A great marriage is not when the 'perfect couple' come together. It is when an imperfect couple learns to enjoy their differences.
~ Dave Meurer
(this could take awhile--it's a huge book!)
Check a Sheila
FAIRY TALE WEDDING
26 June 2004
"It was a fairy tale wedding--and he was the fairy," says Vicki of her gay ex-husband, Gideon, in Steve & Jimmy's The Last Session.
I may not have been a fairy at our wedding, June 26, 1965, but I certainly felt like a princess. My mother and I were just talking about it last week, commenting that I remember my dress cost $125 and I thought that was so extravagant at the time. I also wore the "fertility veil," which began with my friend Charlotte (who went on to have five children) and through several weddings of friends, all of whom had large families. I think the veil must have been burned by now (just kidding, Char!)
We were lucky to be married in the "old Newman Hall," a lovely Berkeley building with beautiful warm wood paneling and a beautiful curved staircase leading up to the beautiful, warm, upstairs chapel. The new chapel, built after they tore the old one down, is made of concrete and always strikes me as very cold.
The wedding took place at a High Mass, with lots of music provided by the choir with which I had sung for years--and it included a string quartet doing the Mozart Missa Brevis. It was a lovely ceremony for Catholics, and a very long wedding for non-Catholics. One poor co-worker of Walt's was both non-catholic and deaf and his only comment at the end of the service was "it sure was long!"
The wedding was performed by our friend Tim Toohig, who had been ordained a Jesuit priest the week before. We were his first wedding, and he was very nervous. He also was not a "singer" and the recording that was made of the high mass, with Tim croaking out the priest parts, is pretty funny. Tim died a couple of years ago, and the world lost a very special man. He went on to officiate at the wedding of at least one of Char's kids, I think, and also to baptize some of the Newman grandchildren.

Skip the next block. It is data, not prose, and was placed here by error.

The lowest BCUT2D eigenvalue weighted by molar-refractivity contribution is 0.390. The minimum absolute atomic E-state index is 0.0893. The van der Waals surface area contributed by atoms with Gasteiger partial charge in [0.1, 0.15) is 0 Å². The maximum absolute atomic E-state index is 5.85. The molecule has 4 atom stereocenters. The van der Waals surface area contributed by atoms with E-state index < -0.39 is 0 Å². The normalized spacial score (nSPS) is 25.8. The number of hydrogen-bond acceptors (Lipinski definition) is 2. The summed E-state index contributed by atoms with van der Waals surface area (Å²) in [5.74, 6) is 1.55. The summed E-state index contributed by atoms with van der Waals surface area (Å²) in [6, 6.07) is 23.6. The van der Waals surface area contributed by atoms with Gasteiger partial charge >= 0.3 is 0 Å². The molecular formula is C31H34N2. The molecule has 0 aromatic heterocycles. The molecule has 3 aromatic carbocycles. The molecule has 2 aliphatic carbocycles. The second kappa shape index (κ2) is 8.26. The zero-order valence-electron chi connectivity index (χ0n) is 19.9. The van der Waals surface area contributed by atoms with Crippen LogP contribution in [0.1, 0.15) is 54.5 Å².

Even before we had set the date for the wedding, I knew I wanted the reception to be at The Brazilian Room at Tilden Park, a beautiful glass covered building on top of a hill in the middle of the park. (Ironic, when you think of it, considering how important the country of Brasil would become years later in our family life!). The Brazilian Room was a very popular place for receptions and we actually had to postpone the wedding date a week in order to get it.
But it was worth it. The setting was beautiful, even if it did offer easy access to park picnickers, some of whom snuck in to get punch or hors d'oeuvres and take them back to their own picnic lunches (one of them was caught on film when someone was taking movies).
Our cake was beautiful, with layers held up by inverted champagne glasses with blue roses under them (we still have most of the glasses). We were one of those couples who did the "smash the cake in the face" business. You don't see that a lot these days. Maybe because wedding dresses no longer cost "only $125" !!
We left the reception in Walt's old 1953 Nash Rambler, which just barely made it up the hill and out of the park to where our new red Pontiac convertible was parked. People had deocrated it with shaving cream and I don't think the writing ever completely disappeared.
And then we were off on a 2-week honeymoon to the Canadian Rockies. Sometimes the whole thing feels like it happened to two other people. It was yesterday. It was a few lifetimes ago.
Happy Anniversary, Dear! It's been quite a ride for the past 39 years.
The wedding party consisted of, l to r: Walt's sister Alice Nan,
my friend Joyce Villa,